Let Women Speak for Women: How John Scalzi Pissed Me Off

About a month ago, Seanan McGuire (of October Daye fame) wrote a kickass blog post about things she will never, ever do to her characters. She wrote about why she will never write a sexual assault in her novels and how disappointing it is that certain subsets of her readership might expect that to happen. It made the internet rounds, it circulated over Twitter, and it probably even percolated into the Reddit circle of hell.

But, to my knowledge, it didn’t reach the upper stratosphere of male SFF novelist bloggers.

On Friday, Patrick Rothuss shared on Facebook a blog post by John Scalzi called “A Fan Letter to Certain Conservative Politicians.” The essay is a sort of Swiftian satire written from the perspective of a rapist writing to the politicians:

Every time you say ‘I oppose a woman’s right to abortion, even in cases of rape,’ what you’re also saying is ‘I believe that a man who rapes a woman has more of a right to control a woman’s body and life than that woman does.’

It really boils down to that: these wealthy white politicians are saying that ANY man, from rapists to men in power have the right to control women’s lives and bodies. And those man get off on that knowledge.

It’s true. It’s totally true. But by writing this post from this perspective, Scalzi takes control of an issue that belongs almost exclusively to women. He is using his louder megaphone, as a internet-powerful guy, to speak on our behalf.

He’s not alone. Joss Whedon is extolled far and wide as a great feminist, but his strong female characters are inevitably subject to rape and abuse. (*coughBuffyandSpikecough*). And I love Rothfuss for writing strong female characters, but I didn’t see him sharing—or even noticing—Seanan McGuire’s post on a similar topic.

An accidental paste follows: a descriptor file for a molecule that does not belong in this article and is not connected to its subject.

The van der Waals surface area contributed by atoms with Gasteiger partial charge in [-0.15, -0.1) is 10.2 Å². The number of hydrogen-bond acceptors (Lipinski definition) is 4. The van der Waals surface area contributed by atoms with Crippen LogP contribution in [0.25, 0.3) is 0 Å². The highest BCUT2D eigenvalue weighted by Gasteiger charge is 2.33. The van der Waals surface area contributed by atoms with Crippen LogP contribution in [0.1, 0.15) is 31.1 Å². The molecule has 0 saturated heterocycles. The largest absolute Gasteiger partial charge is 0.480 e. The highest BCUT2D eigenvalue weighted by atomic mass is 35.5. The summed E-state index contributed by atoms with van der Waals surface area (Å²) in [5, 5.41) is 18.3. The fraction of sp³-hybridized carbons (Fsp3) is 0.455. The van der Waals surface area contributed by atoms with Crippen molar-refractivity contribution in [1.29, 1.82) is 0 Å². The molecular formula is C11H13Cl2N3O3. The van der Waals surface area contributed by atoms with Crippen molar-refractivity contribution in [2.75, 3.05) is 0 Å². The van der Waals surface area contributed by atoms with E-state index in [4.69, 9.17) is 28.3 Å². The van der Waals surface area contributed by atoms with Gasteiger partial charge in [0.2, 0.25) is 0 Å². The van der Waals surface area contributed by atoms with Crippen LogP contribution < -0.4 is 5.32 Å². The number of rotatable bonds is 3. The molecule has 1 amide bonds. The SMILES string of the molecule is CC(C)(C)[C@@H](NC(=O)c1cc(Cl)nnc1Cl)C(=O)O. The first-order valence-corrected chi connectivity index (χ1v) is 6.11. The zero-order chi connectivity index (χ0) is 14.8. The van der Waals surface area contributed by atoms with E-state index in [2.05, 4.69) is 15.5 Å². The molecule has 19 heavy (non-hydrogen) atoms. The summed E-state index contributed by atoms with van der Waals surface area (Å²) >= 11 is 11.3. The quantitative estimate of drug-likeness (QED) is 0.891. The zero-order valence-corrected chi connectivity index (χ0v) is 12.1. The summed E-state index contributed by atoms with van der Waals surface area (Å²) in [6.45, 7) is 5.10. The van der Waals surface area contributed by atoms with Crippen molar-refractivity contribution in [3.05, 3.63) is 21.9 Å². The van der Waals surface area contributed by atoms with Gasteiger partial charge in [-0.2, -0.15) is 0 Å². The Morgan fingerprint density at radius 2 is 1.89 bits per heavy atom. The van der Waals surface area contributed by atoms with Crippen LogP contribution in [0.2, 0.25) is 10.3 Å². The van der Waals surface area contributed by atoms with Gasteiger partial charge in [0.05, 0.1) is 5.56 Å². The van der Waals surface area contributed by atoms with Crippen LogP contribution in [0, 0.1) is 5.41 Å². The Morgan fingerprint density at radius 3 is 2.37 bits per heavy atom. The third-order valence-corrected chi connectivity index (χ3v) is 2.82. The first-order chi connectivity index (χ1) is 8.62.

Don’t get me wrong. If I ever meet Scalzi, I’ll give him a high five and buy him a beer. If I meet Rothfuss, I’ll squee and give him hugs. If I meet Whedon, I’ll faint dead away.

But here’s what rubs me the wrong way: in spite of their best intentions, they’re perpetuating the problem.

Scalzi, Rothfuss, and Whedon are—right now—wealthy(ish) white men writing about problems only women face. They are exhibiting the male control they castigate by fighting our fight. I’m not ungrateful, but I’m frustrated that the strongest plays in the feminist fight are coming from men… and even these men don’t seem interested in what women have to say.

They’re taking away our right to fight the good fight.

When women write these posts, they’re quietly applauded, loudly criticized, or just ignored as regurgitating feminist vitriol. So when men like Scalzi step up to the plate, we praise them high and low, and the merits of their argument ring across the internet.

All because they have the lucky position of being a privileged white man writing on behalf of women.

“That’s awesome,” we say, “that they’re using their power to defend women’s rights.”

And it IS. IT IS.

But shouldn’t we women be fighting our own corner? Shouldn’t we be writing the satire? Shouldn’t posts like Seanan McGuire’s be shared all across Facebook and Tweeted with the vengeance of a hundred thousand little blue birds? Shouldn’t one powerful woman be sharing the post of another powerful woman and starting the discussion that way? Instead, I, a woman, found wrote through the internet-fu of one man a post written by another man.

Lots of women write about this issue. I’ve written about feminist woes in fantasy, my friend Emmie Mears has written about women in fantasy and rape issues; but of course, we’re not famous (yet). Yet Seanan McGuire’s series is highly successful, and the male writers talking about feminism and women’s rights don’t even seem to pick up on what she has to say. They’d rather listen to themselves rant and then congratulate each other on their own feminist virtues.

It’s maddening.

Let’s change this. Let’s share the posts that women write. Let Scalzi host a woman on his popular blog. Let Whedon write a female character who never falls prey to violence from a man. Let’s hear from Jane Espenson on the topic. Let’s take back our own goddamned fight and make our own arguments. We don’t need rich white men taking away our rights or trying to give them back to us.

What do you think, readers? Do you think these men should stop trying to ‘save’ women, or do you like having a champion?

Image via HuffingtonPost.com

edit: 8 p.m. EDT
Well, the name calling and threats have started in the moderation queue. We’ve all had our fun, but I think it’s time we take a breather. I’m turning the comments off for the evening.

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